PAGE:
A History of Respiratory Diagnostics
The following article has been provided by Vitalograph and written by Bernard Garbe
Modern respiratory diagnostics owe much to key findings unearthed as early as around 150 A.D. when Greek philosopher Claudius Galen was recorded as experimenting on human ventilation by getting a child to breathe in and out of a bladder. In 1679 Swiss physician Theophile Bonet used the phrase ‘voluminous lungs’, to report findings of emphysema during autopsy. In 1681 Giovanni Alfonso Borellii measured the volume of air inspired by sucking a liquid up a tube. René Laënnec, the inventor of the stethoscope, identified emphysema as a component of chronic obstructive respiratory disease (COPD) in 1821. He correctly cited environmental and genetic factors as the principal cause of the development of COPD.
It is generally agreed that the father of spirometry was John Hutchinson, a London surgeon. He presented a paper in 1846 to the Royal Medical and Chirurgical Society of London, ‘On the Capacity of the Lungs, and on the Respiratory Functions’, with a view to establishing a precise and easy method of detecting disease using his spirometer.
Hutchison measured the lungs of over two thousand people and coined the term ‘vital capacity’ (VC) i.e. the capacity to live. He recognised that the volume of air that can be exhaled from fully inflated lungs is a powerful indicator of longevity and classified people by their occupation. Hutchinson’s exacting observations showed that in normal subjects the VC is directly related to height, and inversely related to the age of the individual. Weight has only a minor effect on the vital capacity, but he observed that vital capacity became mildly reduced following a large meal. Much later the concept of the timed vital capacity gave us spirometry as we know it today.
The Hutchinson spirometer featured an inverted bell sealed by water and was capable of giving fairly accurate static lung volumes. It was developed as a calibrated device and commercialised for use in laboratories. This spirometer led to the development of many models of water seal spirometer which could measure dynamic as well as static lung volume. Water seals were eventually superseded by bellows and rolling seal spirometers, both of which could be oriented horizontally or vertically. Accurate volume displacement spirometers are still available today and regarded as the ‘gold standard’ for spirometry measurements.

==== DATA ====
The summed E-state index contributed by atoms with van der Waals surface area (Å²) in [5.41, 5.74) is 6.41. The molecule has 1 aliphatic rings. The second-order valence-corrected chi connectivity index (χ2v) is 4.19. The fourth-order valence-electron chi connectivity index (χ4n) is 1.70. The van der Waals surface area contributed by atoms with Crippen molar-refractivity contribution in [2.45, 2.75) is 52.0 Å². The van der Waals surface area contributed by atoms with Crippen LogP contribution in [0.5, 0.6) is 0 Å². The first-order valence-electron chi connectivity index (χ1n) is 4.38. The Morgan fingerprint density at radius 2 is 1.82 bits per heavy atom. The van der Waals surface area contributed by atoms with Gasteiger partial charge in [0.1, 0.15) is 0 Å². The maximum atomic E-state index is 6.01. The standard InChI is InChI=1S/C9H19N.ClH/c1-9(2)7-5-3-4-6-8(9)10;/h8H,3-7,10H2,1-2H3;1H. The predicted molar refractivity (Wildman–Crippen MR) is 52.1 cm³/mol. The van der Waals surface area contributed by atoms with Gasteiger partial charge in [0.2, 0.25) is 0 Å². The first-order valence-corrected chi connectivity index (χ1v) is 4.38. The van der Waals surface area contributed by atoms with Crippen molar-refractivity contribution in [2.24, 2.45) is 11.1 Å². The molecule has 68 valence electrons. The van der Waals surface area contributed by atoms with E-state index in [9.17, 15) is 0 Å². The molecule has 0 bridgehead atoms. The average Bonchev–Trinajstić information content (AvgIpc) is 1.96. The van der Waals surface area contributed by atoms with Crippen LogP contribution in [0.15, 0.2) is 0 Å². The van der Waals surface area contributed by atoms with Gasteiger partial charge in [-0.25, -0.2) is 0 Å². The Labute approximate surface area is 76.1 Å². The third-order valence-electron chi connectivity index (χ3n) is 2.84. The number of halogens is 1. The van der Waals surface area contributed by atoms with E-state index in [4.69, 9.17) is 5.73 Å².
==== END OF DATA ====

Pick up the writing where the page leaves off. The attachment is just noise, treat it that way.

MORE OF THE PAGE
The term forced expiratory volume was coined by the British Thoracic Society in 1957, following the work of Tiffeneau and Pinelli of Paris in 1947. This added the parameter ‘timed vital capacity’ to spirometry. ‘Volume expiratoire maximal seconde’ is sometimes still called the Tiffeneau value in France today. Forced vital capacity (FVC) and FEV1 together are useful in identifying patients at risk of many diseases, including COPD, lung cancer, heart attack, stroke, and all-cause mortality.
In 1959 Dr Martin B Wright and C B McKerrow introduced a peak flow measuring device. This first Wright Peak Flow Gauge is a simple and reliable device for maximum flow rate assessment. Devices virtually identical to the original were still in use up to 2003 when a new standard Flow / volume graph Volume / time graph was adopted in Europe which made peak flow for a spirometer correlate with peak flow measurements from a peak flow meter. This is now ISO standard EN ISO 23747:2007. Vitalograph were the first to manufacture Peak Flow Meters to conform to this ISO standard, when it was a CEN standard in 2003.
In 1962 Dietmar Garbe produced the first spirometer designed for use outside the laboratory - an office spirometer called The Vitalograph. This was the start of the simple, single breath test. Today Vitalograph is the only British owned major spirometer manufacturer.
In 1972 an inventor’s anemometer for measuring the top speed of a skier caught the eye of Dietmar Garbe, whilst he was on a skiing trip. He took this idea and developed it into an inexpensive peak flow meter.
In 1980 the US Framingham study of over 5,000 men over the age of 30 years reported that the vital capacity is a powerful prognostic indicator of pulmonary disease and cardiac failure and can effectively select groups of persons heading for premature death. Since spirometric measurements predict cardiovascular as well as non-cardiovascular mortality, it is shown as a measure of living capacity, useful for insurance and underwriting purposes - affirming John Hutchinson thinking over 200 years ago!
In the year 2009 Vitalograph released to the market low cost, simple, accurate, handheld devices that report the key values FEV1, FEV1/FEV6 and comparison with predicted values. These devices monitor the quality of the blow and give a simple digital result. This development is set to bring the concept of pre -spirometry case selection into a new era.
With the increasing problems of data and cyber security there is an increasing case for full Medical Workstations which are secure, self-contained medical devices incorporating all the functionality of a PC, so can be integrated into networks and are designed to exchange data with electronic medical record systems. One solution to this is the Vitalograph COMPACT launched in 2015.